We shall have a memorial of Theodore Roosevelt, the Naturalist, in the American Museum of Natural History, he honored the institution by his presence; he loved it and gave his inspiring touch to many branches of its activity during the closing years of his life. In the intervals of politics, of pressing duties of every kind, he would repair here for keen and concentrated discussions on animal coloration, or geographic distribution, or the history of human races, or the evolution of some group of animals, or, perchance, the furtherance of some expedition. What the Roosevelt memorial shall be it is premature to say, except that it will certainly be a memorial to the beautiful and courageous aspect of his manifold character and life as a naturalist. This memorial will be such as to remind the boys and girls of all future generations of Americans of the spirit of love, of zeal, and of intelligence with which they should approach nature in any of its wonderful aspects.

1 “My Life as a Naturalist.” American Museum Journal, May, 1918.

Text and images from magazine Natural History (Jan 1919), 19, No. 1, 8-10, as reprinted in book form Natural History: The Journal of the American Museum: Volume 19 (1919), 8-10. Images on p.8. (source)

Theodore Roosevelt quote “The conservation of natural resources is the fundamental problem” + ducks on water background
background by OZinOH (CC by SA 2.0) (source)
Theodore Roosevelt quote “people without children would face a hopeless future…without trees…as helpless” tree stump background
background by Pilgrim on Wheels (CC by SA 2.0) (source)

See also:

Nature bears long with those who wrong her. She is patient under abuse. But when abuse has gone too far, when the time of reckoning finally comes, she is equally slow to be appeased and to turn away her wrath. (1882) -- Nathaniel Egleston, who was writing then about deforestation, but speaks equally well about the danger of climate change today.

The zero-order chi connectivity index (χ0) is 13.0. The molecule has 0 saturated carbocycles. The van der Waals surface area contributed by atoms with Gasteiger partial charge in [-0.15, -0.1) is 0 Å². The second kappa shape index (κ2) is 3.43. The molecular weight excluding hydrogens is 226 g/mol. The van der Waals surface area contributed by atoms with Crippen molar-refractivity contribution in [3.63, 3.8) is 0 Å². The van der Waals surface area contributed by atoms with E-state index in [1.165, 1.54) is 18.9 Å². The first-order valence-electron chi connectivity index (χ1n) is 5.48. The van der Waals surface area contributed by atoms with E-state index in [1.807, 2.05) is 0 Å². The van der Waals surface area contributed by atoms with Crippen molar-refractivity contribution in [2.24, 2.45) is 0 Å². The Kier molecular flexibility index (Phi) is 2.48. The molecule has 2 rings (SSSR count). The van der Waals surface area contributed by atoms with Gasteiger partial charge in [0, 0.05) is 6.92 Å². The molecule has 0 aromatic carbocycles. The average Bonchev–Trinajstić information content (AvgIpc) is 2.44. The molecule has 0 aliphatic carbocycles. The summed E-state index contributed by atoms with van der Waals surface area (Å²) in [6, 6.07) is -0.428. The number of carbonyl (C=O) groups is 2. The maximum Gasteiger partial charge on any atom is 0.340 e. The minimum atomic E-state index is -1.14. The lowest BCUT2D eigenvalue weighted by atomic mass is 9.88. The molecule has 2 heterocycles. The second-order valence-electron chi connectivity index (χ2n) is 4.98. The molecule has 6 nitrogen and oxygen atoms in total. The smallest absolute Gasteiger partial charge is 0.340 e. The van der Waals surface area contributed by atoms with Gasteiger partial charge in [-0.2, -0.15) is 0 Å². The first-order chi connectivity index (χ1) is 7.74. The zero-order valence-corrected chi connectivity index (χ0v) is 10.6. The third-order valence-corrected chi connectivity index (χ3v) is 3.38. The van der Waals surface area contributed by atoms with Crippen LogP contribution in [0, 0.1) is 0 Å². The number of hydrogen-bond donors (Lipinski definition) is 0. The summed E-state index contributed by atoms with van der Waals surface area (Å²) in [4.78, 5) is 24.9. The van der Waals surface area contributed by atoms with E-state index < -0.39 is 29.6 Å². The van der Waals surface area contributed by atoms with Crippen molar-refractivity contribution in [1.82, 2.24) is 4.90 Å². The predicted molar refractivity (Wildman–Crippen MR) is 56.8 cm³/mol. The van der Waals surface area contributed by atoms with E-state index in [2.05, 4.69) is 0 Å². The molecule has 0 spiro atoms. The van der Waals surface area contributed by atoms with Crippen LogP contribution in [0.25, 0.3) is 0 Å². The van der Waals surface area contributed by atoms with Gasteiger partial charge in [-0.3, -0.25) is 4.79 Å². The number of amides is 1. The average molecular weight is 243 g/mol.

Carl Sagan Thumbnail Carl Sagan: In science it often happens that scientists say, 'You know that's a really good argument; my position is mistaken,' and then they would actually change their minds and you never hear that old view from them again. They really do it. It doesn't happen as often as it should, because scientists are human and change is sometimes painful. But it happens every day. I cannot recall the last time something like that happened in politics or religion. (1987) ...(more by Sagan)

Albert Einstein: I used to wonder how it comes about that the electron is negative. Negative-positive—these are perfectly symmetric in physics. There is no reason whatever to prefer one to the other. Then why is the electron negative? I thought about this for a long time and at last all I could think was “It won the fight!” ...(more by Einstein)

Richard Feynman: It is the facts that matter, not the proofs. Physics can progress without the proofs, but we can't go on without the facts ... if the facts are right, then the proofs are a matter of playing around with the algebra correctly. ...(more by Feynman)
Quotations by:Albert EinsteinIsaac NewtonLord KelvinCharles DarwinSrinivasa RamanujanCarl SaganFlorence NightingaleThomas EdisonAristotleMarie CurieBenjamin FranklinWinston ChurchillGalileo GalileiSigmund FreudRobert BunsenLouis PasteurTheodore RooseveltAbraham LincolnRonald ReaganLeonardo DaVinciMichio KakuKarl PopperJohann GoetheRobert OppenheimerCharles Kettering  ... (more people)